Chrome Now Comes With Ad Blocking By Default


Chrome Now Comes With Ad Blocking By Default

To ensure you enjoy surfing content through Google Chrome, the company has announced that starting today, the browser will stop showing all ads on sites which repeatedly display disruptive ads after they have been flagged by users.

Google's ad-blocker will not be the blanket advertising stopper that many third-party ad blockers provide. Those ads which "fall beneath a threshold of consumer acceptability", will be blocked by Google Chrome.

From now on, the tech giant's new blocker won't allow advertising that doesn't meet the standards promoted by the Coalition for Better Ads - an advertising company which helps support valuable free content, robust journalism and social connections across the internet.

If they can improve the quality of adverts online by blocking the intrusive ones then users are less likely to go out of their way to install more severe ad blockers that remove all advertising from websites. "To us, your experience on the web is a higher priority than the money that these annoying ads may generate".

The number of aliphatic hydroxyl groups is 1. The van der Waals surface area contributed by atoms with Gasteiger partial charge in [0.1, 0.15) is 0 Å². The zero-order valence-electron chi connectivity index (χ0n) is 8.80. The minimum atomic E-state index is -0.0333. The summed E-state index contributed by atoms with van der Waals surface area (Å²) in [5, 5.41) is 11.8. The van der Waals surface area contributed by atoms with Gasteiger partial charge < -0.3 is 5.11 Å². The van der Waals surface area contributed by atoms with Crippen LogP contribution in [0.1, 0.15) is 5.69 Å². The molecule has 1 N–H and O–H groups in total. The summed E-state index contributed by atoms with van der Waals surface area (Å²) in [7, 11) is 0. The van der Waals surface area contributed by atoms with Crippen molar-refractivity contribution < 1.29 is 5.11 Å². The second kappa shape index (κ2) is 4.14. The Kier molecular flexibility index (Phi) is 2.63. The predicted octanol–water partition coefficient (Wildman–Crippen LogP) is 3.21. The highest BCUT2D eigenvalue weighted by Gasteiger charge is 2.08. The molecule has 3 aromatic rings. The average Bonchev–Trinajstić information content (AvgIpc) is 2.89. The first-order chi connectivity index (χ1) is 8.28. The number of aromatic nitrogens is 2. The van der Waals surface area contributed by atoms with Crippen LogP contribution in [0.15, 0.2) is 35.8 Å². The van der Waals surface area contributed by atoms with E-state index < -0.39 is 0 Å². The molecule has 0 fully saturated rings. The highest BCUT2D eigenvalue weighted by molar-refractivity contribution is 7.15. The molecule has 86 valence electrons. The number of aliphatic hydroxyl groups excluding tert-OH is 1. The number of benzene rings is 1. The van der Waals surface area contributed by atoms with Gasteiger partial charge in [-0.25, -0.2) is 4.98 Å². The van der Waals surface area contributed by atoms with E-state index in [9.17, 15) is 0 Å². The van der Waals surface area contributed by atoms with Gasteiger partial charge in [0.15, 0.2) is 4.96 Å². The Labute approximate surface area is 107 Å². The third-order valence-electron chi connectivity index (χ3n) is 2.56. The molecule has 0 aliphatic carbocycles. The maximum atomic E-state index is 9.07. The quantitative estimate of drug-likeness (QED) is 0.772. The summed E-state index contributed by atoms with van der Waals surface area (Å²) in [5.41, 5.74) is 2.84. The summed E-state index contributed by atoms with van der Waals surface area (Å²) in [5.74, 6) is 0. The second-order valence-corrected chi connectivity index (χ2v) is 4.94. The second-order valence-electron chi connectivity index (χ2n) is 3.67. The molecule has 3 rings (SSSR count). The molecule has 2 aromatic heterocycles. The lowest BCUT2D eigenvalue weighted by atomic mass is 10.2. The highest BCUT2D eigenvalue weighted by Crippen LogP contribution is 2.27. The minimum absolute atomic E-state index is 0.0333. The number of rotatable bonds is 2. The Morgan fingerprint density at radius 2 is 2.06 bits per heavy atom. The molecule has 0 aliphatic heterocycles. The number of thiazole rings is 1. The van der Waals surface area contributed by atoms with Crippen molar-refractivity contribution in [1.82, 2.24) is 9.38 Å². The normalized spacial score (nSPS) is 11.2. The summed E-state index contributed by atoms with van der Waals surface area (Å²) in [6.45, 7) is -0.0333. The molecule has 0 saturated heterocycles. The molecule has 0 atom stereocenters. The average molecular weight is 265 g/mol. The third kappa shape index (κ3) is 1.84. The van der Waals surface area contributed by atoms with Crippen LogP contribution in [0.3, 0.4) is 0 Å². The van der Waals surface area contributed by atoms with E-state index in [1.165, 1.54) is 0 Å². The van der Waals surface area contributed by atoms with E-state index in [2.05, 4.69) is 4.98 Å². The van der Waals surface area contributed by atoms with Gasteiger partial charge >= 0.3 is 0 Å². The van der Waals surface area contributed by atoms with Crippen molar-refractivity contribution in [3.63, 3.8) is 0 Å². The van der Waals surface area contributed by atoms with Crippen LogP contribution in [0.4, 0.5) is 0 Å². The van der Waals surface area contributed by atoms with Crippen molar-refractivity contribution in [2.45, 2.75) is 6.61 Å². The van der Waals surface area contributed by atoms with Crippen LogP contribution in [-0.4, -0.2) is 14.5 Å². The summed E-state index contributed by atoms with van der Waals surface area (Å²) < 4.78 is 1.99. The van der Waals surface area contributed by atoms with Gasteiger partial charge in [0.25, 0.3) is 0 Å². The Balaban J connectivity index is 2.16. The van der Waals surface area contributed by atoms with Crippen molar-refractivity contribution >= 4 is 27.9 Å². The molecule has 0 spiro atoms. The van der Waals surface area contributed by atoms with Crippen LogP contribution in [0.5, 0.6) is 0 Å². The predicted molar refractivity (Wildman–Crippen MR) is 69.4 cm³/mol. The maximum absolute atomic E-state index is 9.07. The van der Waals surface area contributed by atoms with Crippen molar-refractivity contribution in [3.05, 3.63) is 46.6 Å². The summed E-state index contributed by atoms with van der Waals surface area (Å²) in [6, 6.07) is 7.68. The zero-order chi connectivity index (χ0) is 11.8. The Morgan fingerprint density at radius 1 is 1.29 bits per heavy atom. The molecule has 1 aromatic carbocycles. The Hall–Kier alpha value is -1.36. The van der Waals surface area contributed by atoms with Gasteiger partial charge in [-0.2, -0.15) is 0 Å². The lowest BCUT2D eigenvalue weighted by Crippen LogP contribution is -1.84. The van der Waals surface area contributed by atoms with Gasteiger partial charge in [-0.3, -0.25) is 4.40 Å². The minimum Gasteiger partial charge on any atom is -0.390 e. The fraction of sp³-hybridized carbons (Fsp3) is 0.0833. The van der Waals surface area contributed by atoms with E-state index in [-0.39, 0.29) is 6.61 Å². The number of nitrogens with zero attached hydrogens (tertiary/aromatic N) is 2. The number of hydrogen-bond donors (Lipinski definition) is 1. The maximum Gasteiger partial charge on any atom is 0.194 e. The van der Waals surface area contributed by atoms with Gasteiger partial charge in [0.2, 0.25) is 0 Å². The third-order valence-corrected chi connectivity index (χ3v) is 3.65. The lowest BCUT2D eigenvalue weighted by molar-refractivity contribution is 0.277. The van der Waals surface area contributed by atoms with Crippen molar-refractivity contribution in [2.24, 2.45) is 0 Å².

"Video ads that play at full blast or giant pop-ups where you can't seem to find the exit icon: these ads are created to be disruptive and often stand in the way of people using their browsers for their intended objective? connecting them to content and information".

Google said those sites that have ads of the type mentioned above would first be served a warning and a month's time to mend their ways. A message informing the user about blocked ads appear on the screen.

Essentially, what will happen going forward is that Google will apply the "Better Ads Standards" when it is deciding what adverts to block. Site owners can access the evaluation through a Google tool and can ask to be reviewed again once they address the bad ads. "We're hoping this will bring balance back in the web ecosystem". As ZDNet explains, Chrome will remove all ads from sites that have a "failing" status in the Ad Experience Report for more than 30 days as of February 15.

This highlighted their particular aversion to formats such as full-page ad interstitials, ads that unexpectedly play sound, and flashing ads.

Google said that websites are evaluated by examining a sample of pages from the site.